For example, racers receive a decal for “Piston Company X.” Maybe they’ve been battling piston failures with their current provider, so they look into more information from this company whose decal is on the car. This situation leads to a new customer that the company would maybe otherwise never have had a chance to obtain.

It’s no big secret in the motorsports world that what wins is what sells. If other competitors notice a certain manufacturer’s decal on a car after it’s won a race, then there is an increased chance they will look into using the same products on their own hot rod.

Conflict of Contingency
For the pros of contingency sponsors there are also some definite cons. One of the biggest issues stems from drivers who often see some of the contingency sponsors as worrisome conflicts of interests with their own sponsors.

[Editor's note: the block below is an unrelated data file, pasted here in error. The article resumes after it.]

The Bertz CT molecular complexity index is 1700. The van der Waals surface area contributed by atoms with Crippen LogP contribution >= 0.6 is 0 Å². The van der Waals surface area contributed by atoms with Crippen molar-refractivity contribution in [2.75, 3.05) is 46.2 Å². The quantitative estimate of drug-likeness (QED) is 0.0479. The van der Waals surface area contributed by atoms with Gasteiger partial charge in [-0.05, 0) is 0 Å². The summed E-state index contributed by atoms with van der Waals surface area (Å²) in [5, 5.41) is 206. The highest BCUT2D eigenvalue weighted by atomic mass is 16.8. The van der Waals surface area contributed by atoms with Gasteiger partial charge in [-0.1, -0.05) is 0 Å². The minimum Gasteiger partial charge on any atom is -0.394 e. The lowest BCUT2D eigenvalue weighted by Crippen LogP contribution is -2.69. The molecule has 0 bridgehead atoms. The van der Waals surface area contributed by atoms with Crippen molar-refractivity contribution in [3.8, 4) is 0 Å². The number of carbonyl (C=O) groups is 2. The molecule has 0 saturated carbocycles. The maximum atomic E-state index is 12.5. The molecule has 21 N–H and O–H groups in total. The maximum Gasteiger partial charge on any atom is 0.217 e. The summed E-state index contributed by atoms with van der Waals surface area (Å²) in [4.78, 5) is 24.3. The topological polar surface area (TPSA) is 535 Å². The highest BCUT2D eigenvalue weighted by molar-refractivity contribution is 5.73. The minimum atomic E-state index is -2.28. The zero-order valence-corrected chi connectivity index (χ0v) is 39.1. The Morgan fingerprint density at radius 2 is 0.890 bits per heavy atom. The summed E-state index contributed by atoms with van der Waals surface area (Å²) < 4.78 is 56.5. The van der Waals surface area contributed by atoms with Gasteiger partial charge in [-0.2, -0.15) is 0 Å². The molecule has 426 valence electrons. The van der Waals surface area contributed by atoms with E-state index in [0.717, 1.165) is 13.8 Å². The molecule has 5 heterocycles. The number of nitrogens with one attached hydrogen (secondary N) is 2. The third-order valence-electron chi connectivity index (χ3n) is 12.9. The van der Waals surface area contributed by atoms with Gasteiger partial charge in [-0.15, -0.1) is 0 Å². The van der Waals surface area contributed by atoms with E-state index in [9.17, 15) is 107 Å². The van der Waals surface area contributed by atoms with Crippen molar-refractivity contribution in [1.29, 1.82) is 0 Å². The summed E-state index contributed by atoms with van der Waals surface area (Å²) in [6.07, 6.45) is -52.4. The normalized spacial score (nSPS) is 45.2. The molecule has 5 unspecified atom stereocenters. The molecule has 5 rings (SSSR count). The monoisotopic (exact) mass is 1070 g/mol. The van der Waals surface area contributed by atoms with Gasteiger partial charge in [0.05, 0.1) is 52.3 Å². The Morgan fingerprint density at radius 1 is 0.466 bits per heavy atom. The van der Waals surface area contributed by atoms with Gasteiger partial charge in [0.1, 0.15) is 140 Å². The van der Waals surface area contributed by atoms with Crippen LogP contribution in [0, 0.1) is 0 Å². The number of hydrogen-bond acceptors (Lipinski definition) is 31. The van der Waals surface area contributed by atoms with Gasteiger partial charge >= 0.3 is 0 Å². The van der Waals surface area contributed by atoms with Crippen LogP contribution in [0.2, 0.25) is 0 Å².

Super Late Model racer Billy Moyer Jr., recently noted, “I have an oil company that is one of my top associate sponsors, and they provide me with most of my oil products each season. However, some of the series that I race with are also sponsored by oil manufacturers, and I have to run their decals on my car to be allowed to race with them.

(Mark Schaefer photo)

“This is just one example of many sponsor conflicts that I run into with the contingency deals. Luckily so far, I haven’t had any of my main sponsors get too upset about me running their competitor’s decals, but I’m afraid it’s only a matter of time until there is an issue.”

Contingency sponsors themselves are also starting to notice some issues with the way that drivers handle their decals on the race cars. With the innovation of wraps in recent years, drivers with series have become creative with how they incorporate contingency logos into their car design.